In October 1981, Chrysalis Records released The Best of Blondie (UK #4, US #30, Australia #1), the group’s first greatest hits compilation.

Hiatus, The Hunter, and breakup (1981–1982)

Promotional photo from 1982.

Following their success of 1978-80, Blondie took a brief break in 1981. That year, Deborah Harry and Jimmy Destri both released solo albums; Stein worked on Harry’s album KooKoo (UK #6, US #28) and Burke with Destri’s Heart on a Wall.[29] Frank Infante sued the band regarding a lack of involvement during the Autoamerican sessions; it was settled out of court, and Infante remained in the band (though Harry has subsequently said Infante was not on the next LP).

The band reconvened in 1981 to record and release a new album, The Hunter, in 1982 (UK #9, US #33, Australia #15). In contrast to their earlier commercial and critical successes, The Hunter was poorly received. The album did have two moderate hit singles: “Island of Lost Souls” (UK# 11, US, #37, Australia #13) and “War Child” (UK #39).[30][31] The album also included “For Your Eyes Only”, a track the band had been commissioned to write and record for the 1981 James Bond film of the same name, but was rejected by the film’s producers (the producers ultimately chose another song that would be recorded by Sheena Easton).

With tensions within the band on the rise due to the act’s commercial decline and the attendant financial pressures that brought, as well as the constant press focus on Harry to the exclusion of the other band members, events reached a breaking point when Stein was diagnosed with the life-threatening illness pemphigus.[32]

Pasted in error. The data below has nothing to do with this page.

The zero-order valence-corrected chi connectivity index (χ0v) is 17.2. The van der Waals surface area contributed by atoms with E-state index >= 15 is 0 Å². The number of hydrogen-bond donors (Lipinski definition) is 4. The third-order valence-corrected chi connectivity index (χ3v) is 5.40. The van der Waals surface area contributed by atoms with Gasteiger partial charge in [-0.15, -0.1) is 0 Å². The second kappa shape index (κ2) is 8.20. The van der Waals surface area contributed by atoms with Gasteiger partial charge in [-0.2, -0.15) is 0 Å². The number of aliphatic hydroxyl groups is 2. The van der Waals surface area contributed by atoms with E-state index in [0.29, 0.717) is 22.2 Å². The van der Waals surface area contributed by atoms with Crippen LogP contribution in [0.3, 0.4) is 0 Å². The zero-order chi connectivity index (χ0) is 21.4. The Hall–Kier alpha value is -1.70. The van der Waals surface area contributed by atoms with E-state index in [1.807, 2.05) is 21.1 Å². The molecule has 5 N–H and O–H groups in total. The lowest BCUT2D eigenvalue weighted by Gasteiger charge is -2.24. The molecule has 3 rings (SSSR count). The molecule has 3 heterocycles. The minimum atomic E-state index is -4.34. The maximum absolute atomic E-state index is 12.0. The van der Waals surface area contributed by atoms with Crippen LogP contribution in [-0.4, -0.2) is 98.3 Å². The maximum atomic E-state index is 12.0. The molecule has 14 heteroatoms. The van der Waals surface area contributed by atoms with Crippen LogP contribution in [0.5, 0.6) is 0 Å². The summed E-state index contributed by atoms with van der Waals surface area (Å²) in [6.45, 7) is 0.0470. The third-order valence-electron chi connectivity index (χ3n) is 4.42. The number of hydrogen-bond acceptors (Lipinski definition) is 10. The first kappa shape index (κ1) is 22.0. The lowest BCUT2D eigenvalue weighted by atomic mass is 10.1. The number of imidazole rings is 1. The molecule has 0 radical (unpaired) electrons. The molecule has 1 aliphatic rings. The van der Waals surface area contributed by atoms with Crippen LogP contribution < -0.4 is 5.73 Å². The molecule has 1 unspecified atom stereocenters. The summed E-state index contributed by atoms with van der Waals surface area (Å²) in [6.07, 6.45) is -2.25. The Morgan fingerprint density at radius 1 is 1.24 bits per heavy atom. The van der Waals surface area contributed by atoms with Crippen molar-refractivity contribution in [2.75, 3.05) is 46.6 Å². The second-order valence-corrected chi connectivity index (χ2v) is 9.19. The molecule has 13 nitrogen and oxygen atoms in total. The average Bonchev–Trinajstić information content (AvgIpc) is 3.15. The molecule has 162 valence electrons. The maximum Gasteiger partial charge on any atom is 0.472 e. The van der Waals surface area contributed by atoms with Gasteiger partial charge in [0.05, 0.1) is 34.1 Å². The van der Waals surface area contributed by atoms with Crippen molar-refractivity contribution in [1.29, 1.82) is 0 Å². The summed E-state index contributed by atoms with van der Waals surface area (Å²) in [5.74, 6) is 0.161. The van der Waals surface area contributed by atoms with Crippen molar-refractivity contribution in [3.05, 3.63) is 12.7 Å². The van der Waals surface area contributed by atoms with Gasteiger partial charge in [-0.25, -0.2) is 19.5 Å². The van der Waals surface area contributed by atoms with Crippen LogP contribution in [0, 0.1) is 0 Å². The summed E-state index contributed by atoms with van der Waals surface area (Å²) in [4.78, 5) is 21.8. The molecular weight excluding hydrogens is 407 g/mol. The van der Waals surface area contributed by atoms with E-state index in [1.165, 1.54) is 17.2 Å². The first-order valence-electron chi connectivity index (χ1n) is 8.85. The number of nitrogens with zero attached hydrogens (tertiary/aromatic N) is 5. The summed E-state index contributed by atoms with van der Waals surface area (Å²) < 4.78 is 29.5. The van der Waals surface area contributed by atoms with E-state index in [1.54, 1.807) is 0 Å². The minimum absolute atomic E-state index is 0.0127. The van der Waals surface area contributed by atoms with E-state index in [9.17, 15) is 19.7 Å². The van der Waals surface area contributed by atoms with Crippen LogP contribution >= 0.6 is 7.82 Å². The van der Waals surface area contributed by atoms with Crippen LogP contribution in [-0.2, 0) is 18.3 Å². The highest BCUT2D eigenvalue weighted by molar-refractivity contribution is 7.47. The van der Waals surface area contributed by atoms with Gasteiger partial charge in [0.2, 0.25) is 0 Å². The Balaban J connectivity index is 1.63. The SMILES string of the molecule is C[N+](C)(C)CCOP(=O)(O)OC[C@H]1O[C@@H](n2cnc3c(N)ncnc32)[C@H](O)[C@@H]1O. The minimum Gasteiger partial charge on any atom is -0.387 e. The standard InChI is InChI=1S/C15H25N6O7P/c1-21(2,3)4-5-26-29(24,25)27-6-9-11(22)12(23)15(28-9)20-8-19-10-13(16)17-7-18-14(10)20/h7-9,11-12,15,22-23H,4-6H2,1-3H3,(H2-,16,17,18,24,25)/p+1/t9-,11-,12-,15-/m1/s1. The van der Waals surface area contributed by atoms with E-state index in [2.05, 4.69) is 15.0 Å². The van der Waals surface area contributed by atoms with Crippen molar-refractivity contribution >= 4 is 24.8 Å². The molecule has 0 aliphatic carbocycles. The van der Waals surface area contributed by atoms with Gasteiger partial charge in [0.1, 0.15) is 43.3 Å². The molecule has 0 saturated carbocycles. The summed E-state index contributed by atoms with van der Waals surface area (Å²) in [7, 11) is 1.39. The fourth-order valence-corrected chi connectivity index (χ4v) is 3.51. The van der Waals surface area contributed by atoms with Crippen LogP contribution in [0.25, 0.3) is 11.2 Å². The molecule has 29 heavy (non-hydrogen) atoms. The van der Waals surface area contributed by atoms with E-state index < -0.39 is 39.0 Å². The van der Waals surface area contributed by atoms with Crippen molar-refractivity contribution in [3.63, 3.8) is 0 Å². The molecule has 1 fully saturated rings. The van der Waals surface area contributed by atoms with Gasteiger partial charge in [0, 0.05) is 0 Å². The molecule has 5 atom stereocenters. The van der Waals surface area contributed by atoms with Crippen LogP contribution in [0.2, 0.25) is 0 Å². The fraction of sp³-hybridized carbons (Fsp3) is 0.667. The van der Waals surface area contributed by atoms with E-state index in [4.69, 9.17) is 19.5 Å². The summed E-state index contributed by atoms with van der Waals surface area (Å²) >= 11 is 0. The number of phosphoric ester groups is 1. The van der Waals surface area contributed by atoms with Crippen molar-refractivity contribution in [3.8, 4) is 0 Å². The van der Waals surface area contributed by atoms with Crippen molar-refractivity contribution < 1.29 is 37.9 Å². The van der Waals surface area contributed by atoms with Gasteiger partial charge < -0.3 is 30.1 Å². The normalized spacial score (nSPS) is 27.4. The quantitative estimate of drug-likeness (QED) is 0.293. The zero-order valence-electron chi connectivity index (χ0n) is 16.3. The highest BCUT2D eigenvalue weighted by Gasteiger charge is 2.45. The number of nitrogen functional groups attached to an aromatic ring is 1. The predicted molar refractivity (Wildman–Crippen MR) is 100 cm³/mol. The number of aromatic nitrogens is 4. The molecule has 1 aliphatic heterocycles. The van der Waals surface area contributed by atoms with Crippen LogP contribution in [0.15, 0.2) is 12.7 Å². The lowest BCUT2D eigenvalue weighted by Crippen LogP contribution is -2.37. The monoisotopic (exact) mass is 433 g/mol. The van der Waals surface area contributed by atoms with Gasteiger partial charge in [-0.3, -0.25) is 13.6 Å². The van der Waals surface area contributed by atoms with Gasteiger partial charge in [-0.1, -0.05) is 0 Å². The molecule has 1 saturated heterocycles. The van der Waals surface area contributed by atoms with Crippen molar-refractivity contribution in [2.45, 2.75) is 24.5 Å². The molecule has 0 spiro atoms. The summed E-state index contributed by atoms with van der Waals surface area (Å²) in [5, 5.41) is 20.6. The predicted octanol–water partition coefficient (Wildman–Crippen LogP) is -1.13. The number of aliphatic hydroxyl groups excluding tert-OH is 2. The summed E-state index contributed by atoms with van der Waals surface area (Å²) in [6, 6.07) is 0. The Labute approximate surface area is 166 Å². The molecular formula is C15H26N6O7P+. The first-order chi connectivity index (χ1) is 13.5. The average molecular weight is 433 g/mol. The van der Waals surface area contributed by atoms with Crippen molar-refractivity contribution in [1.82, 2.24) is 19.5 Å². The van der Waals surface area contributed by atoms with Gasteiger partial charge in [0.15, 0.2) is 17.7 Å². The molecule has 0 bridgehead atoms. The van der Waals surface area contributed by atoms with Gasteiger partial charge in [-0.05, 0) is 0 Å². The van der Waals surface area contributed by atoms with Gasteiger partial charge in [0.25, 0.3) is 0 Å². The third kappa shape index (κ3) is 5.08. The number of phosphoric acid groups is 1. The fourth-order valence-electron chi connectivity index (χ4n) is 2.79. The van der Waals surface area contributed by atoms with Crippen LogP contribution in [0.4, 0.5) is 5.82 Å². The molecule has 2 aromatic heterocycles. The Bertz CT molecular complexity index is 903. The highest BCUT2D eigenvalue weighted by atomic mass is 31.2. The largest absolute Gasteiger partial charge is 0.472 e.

As a result of Stein’s illness, coupled with drug use by members of the band, financial mismanagement, and slow ticket sales, Blondie canceled their tour plans early in August 1982. Shortly thereafter, the band splintered, with at least one (unspecified) member quitting and instigating lawsuits against the other group members. The group formally announced their split in November 1982.[33]

Stein and Harry, still a couple at the time, stayed together and retreated from the public spotlight for a while. Harry made attempts to resume her solo career in the mid 1980s, but two singles (1983’s “Rush Rush” and 1985’s “Feel The Spin”) met with little success. Harry was forced to sell the couple’s five-story mansion to pay off debts that the band had run up, Stein owed in excess of $1 million, and drug use was becoming an increasing concern for them. Harry decided to call off her intimate relationship to Stein and moved downtown. She stated in a 2006 interview that she felt she was having a sort of breakdown due to all the stress. After Stein recovered from his illness, Harry resumed her solo career with a new album (Rockbird) in 1986, with active participation from Stein. The album was a moderate success in the UK where it gave her a top ten single. Meanwhile, Burke became a much-in-demand session drummer, playing and touring for a time with Eurythmics, and Destri maintained an active career as a producer and session musician.

A remix album entitled Once More into the Bleach was released in 1988, and featured remixes of classic Blondie tracks and material from Harry’s solo career.